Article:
Every day, we’re bombarded with new numbers that claim to measure the country’s economic health and financial stability. While this data is useful, no single figure tells the full story. Similarly, the Rainforest Alliance understands that when we assess a farm’s social, environmental and economic performance, we must look beyond the numbers and delve into many different facets of how a business is managed.
Take the prices of products, for example. The certification standard established by the Sustainable Agriculture Network (SAN) — a coalition of nonprofit organizations coordinated by the Rainforest Alliance — has never set minimum prices for bananas, coffee beans or other products cultivated on certified farms.
Prices are certainly important — in fact, Rainforest Alliance Certified™ farms often generate significantly higher prices for their crops. But a system that focuses primarily on pricing misses out on a number of other critical elements that influence whether or not a farmer can lift himself out of poverty. For example, price-based systems depend on the willingness of customers to pay premiums for certified products. But this approach is of little use to farmers who are not lucky enough to have such customers.
Rather than emphasizing price, Rainforest Alliance certification works to improve the entire spectrum of farming practices. A farmer’s success depends on crop quality, productivity and efficiency as well as sales price, which is why we address all four areas. We teach farmers to grow smart, increase their bottom line and conserve their soils and natural resources, all of which empowers them to become better business people and gives them more control over their futures.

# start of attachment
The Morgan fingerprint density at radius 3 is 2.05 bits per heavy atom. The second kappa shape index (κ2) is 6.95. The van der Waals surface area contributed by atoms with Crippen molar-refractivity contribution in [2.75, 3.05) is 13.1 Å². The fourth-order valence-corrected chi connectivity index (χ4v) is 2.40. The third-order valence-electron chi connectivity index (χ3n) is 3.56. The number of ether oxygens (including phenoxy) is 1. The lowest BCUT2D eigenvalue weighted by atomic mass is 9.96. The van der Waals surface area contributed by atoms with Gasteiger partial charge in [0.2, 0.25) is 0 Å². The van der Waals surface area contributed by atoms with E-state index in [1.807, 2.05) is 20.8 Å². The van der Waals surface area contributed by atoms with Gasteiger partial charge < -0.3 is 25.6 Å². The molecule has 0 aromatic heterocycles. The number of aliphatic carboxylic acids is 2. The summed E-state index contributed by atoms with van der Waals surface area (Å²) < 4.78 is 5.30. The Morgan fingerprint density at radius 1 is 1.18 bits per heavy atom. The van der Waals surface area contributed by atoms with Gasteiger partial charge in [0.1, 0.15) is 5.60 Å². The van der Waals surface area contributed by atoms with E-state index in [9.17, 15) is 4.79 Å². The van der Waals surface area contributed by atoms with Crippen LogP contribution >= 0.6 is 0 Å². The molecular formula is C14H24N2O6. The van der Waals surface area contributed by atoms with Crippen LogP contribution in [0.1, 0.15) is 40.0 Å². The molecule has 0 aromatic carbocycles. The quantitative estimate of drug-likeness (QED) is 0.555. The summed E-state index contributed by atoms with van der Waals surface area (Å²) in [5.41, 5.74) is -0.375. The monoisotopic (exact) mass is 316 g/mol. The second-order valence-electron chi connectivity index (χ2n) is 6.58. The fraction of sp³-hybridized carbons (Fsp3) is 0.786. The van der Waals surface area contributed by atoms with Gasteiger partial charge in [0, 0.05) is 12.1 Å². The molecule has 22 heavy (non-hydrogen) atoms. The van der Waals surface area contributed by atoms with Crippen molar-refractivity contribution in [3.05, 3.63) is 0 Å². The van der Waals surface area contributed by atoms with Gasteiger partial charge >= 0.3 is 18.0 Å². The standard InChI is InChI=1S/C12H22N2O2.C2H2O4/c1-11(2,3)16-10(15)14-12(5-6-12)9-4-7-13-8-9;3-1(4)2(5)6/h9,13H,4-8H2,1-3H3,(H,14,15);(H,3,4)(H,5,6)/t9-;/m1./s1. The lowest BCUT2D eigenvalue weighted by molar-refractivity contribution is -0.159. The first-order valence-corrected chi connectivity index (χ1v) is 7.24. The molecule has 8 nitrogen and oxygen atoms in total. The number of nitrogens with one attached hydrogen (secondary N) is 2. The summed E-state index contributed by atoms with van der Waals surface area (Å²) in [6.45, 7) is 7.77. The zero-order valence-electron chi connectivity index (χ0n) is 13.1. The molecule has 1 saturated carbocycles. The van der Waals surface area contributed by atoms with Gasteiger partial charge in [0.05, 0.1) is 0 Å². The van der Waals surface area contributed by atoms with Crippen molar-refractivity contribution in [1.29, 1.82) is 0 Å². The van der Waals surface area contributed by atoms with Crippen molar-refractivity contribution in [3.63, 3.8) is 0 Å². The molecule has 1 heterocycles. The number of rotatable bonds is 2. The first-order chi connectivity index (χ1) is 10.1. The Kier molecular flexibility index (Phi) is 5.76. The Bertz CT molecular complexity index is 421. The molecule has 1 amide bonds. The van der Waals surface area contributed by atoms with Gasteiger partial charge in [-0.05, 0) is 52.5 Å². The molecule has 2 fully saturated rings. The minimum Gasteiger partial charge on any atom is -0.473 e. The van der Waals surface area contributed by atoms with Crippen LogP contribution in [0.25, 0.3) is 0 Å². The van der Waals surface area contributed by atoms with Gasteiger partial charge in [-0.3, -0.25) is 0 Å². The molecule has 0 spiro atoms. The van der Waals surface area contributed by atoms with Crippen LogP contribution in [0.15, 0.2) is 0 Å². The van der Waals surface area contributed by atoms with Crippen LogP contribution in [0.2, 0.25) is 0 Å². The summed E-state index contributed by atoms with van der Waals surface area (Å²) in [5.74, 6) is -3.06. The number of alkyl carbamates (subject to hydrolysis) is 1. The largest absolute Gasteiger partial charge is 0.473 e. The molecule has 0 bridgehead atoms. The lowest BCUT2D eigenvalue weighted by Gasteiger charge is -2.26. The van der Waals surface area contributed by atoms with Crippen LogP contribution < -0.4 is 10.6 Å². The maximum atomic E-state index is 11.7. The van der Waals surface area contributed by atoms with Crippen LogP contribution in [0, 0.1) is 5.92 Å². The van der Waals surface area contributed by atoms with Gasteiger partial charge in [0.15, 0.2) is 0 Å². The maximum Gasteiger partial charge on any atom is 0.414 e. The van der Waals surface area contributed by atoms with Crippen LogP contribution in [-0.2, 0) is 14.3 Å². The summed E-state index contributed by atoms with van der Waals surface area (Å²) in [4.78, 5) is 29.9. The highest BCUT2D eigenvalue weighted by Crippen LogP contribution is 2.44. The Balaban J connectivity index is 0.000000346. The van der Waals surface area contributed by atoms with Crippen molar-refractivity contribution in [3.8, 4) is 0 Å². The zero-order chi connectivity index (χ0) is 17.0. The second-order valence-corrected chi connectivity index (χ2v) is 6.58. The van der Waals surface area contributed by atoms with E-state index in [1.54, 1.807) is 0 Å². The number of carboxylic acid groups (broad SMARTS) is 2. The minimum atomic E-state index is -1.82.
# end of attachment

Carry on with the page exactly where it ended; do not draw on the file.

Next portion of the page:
A “living wage” is another figure that can be difficult to pin down, as it depends on average regional wages, working conditions and other variables — nonetheless, it’s often used as a means of assessing worker well-being. The SAN standard requires that workers be paid at least the legal minimum wage and receive full rights and benefits. As part of the Rainforest Alliance certification process, SAN auditors collect information about salaries (including non-monetary benefits such as housing and medical care) and ensure that work hours are regulated, overtime is voluntary and compensated, and workers receive health and safety training, among other criteria. The SAN also collaborates with unions and other associations to ensure that workers have a voice in determining their salaries through a fair negotiation process.
Wage figures and prices can help measure progress, but they’re only part of the equation — that’s why Rainforest Alliance certification seeks to address the full spectrum of social, environmental and economic issues tied to poverty.